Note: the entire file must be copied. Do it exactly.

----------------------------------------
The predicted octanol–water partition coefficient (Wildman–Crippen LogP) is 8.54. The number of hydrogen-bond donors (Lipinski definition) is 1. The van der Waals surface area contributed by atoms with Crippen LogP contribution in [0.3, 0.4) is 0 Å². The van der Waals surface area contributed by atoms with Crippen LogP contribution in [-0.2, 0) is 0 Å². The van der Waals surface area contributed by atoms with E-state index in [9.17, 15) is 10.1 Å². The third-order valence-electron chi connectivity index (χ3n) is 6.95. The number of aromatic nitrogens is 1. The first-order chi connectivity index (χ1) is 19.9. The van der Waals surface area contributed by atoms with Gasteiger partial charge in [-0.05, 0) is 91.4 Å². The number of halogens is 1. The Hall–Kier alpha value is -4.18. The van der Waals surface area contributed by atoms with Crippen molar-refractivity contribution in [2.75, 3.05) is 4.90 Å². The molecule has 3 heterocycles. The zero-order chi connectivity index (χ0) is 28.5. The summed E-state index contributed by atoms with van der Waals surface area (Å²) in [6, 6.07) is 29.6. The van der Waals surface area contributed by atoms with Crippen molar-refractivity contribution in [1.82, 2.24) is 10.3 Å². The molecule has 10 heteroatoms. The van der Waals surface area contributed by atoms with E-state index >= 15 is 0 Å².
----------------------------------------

The predicted octanol–water partition coefficient (Wildman–Crippen LogP) is 8.54. The number of hydrogen-bond donors (Lipinski definition) is 1. The van der Waals surface area contributed by atoms with Crippen LogP contribution in [0.3, 0.4) is 0 Å². The van der Waals surface area contributed by atoms with Crippen LogP contribution in [-0.2, 0) is 0 Å². The van der Waals surface area contributed by atoms with E-state index in [9.17, 15) is 10.1 Å². The third-order valence-electron chi connectivity index (χ3n) is 6.95. The number of aromatic nitrogens is 1. The first-order chi connectivity index (χ1) is 19.9. The van der Waals surface area contributed by atoms with Gasteiger partial charge in [-0.05, 0) is 91.4 Å². The number of halogens is 1. The Hall–Kier alpha value is -4.18. The van der Waals surface area contributed by atoms with Crippen molar-refractivity contribution in [2.75, 3.05) is 4.90 Å². The molecule has 3 heterocycles. The zero-order chi connectivity index (χ0) is 28.5. The summed E-state index contributed by atoms with van der Waals surface area (Å²) in [6, 6.07) is 29.6. The van der Waals surface area contributed by atoms with Crippen molar-refractivity contribution in [1.82, 2.24) is 10.3 Å². The molecule has 10 heteroatoms. The van der Waals surface area contributed by atoms with E-state index >= 15 is 0 Å².